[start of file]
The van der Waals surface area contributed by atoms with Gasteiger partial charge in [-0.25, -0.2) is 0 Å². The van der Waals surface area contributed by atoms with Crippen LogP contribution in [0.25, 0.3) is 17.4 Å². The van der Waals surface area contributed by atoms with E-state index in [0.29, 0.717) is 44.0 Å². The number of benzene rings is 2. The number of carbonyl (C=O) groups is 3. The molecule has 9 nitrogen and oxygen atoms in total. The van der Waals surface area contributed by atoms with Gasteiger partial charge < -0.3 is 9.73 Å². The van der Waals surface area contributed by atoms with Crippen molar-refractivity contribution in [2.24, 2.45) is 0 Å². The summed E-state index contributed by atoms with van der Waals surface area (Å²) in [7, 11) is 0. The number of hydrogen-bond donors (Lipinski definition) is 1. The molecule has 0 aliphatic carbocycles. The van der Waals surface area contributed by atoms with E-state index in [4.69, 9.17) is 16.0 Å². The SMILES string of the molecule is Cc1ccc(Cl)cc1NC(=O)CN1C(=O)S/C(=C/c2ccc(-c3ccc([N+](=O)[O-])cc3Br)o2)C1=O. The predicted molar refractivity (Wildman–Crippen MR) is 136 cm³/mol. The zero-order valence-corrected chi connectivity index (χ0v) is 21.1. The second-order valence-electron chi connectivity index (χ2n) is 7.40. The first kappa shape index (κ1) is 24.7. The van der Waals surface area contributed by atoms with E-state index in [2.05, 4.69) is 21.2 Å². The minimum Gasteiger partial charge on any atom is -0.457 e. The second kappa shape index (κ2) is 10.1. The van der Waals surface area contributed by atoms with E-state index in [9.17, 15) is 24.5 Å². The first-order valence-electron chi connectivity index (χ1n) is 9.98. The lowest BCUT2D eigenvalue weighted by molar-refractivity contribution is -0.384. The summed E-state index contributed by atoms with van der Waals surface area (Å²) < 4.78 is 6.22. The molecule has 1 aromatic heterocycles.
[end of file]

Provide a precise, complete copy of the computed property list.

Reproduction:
The van der Waals surface area contributed by atoms with Gasteiger partial charge in [-0.25, -0.2) is 0 Å². The van der Waals surface area contributed by atoms with Crippen LogP contribution in [0.25, 0.3) is 17.4 Å². The van der Waals surface area contributed by atoms with E-state index in [0.29, 0.717) is 44.0 Å². The number of benzene rings is 2. The number of carbonyl (C=O) groups is 3. The molecule has 9 nitrogen and oxygen atoms in total. The van der Waals surface area contributed by atoms with Gasteiger partial charge < -0.3 is 9.73 Å². The van der Waals surface area contributed by atoms with Crippen molar-refractivity contribution in [2.24, 2.45) is 0 Å². The summed E-state index contributed by atoms with van der Waals surface area (Å²) in [7, 11) is 0. The number of hydrogen-bond donors (Lipinski definition) is 1. The molecule has 0 aliphatic carbocycles. The van der Waals surface area contributed by atoms with E-state index in [4.69, 9.17) is 16.0 Å². The SMILES string of the molecule is Cc1ccc(Cl)cc1NC(=O)CN1C(=O)S/C(=C/c2ccc(-c3ccc([N+](=O)[O-])cc3Br)o2)C1=O. The predicted molar refractivity (Wildman–Crippen MR) is 136 cm³/mol. The zero-order valence-corrected chi connectivity index (χ0v) is 21.1. The second-order valence-electron chi connectivity index (χ2n) is 7.40. The first kappa shape index (κ1) is 24.7. The van der Waals surface area contributed by atoms with E-state index in [2.05, 4.69) is 21.2 Å². The minimum Gasteiger partial charge on any atom is -0.457 e. The second kappa shape index (κ2) is 10.1. The van der Waals surface area contributed by atoms with E-state index in [9.17, 15) is 24.5 Å². The first-order valence-electron chi connectivity index (χ1n) is 9.98. The lowest BCUT2D eigenvalue weighted by molar-refractivity contribution is -0.384. The summed E-state index contributed by atoms with van der Waals surface area (Å²) < 4.78 is 6.22. The molecule has 1 aromatic heterocycles.